Assessment and management of risk to wildlife from cadmium

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192 Scopus citations

Abstract

Cadmium, a nonessential heavy metal that comes from natural and anthropogenic sources, is a teratogen, carcinogen, and a possible mutagen. Assessment of potential risk from cadmium requires understanding environmental exposure, mainly from ingestion, although there is some local exposure through inhalation. Chronic exposure is more problematic than acute exposure for wildlife. There is evidence for bioaccumulation, particularly in freshwater organisms, but evidence for biomagnification up the food chain is inconsistent; in some bird studies, cadmium levels were higher in species that are higher on the food chain than those that are lower. Some freshwater and marine invertebrates are more adversely affected by cadmium exposure than are birds and mammals. There is very little experimental laboratory research on the effects of cadmium in amphibians, birds and reptiles, and almost no data from studies of wildlife in nature. Managing the risk from cadmium to wildlife involves assessment (including ecological risk assessment), biomonitoring, setting benchmarks of effects, regulations and enforcement, and source reduction.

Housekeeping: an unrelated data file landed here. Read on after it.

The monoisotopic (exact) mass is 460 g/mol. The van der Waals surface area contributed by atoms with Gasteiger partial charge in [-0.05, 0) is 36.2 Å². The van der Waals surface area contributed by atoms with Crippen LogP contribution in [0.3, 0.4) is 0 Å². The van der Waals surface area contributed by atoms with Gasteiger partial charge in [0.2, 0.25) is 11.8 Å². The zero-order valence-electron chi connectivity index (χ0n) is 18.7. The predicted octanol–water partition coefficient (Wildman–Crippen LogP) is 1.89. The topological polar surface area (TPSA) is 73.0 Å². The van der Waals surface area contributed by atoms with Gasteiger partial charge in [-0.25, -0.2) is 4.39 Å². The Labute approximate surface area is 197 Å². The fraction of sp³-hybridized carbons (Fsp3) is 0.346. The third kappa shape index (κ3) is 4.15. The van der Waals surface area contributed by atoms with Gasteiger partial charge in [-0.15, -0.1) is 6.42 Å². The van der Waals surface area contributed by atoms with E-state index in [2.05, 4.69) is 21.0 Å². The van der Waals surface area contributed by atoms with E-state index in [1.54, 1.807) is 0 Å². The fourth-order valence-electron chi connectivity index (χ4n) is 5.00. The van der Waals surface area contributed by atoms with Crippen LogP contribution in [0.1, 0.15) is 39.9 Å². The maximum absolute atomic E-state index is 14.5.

Original languageEnglish (US)
Pages (from-to)37-45
Number of pages9
JournalScience of the Total Environment
Volume389
Issue number1
DOIs
StatePublished - Jan 15 2008

All Science Journal Classification (ASJC) codes

  • Environmental Engineering
  • Environmental Chemistry
  • Waste Management and Disposal
  • Pollution

Keywords

  • Amphibians
  • Assessment and management
  • Biomonitoring
  • Birds
  • Cadmium
  • Fish
  • Invertebrates
  • Mammals
  • Reptiles

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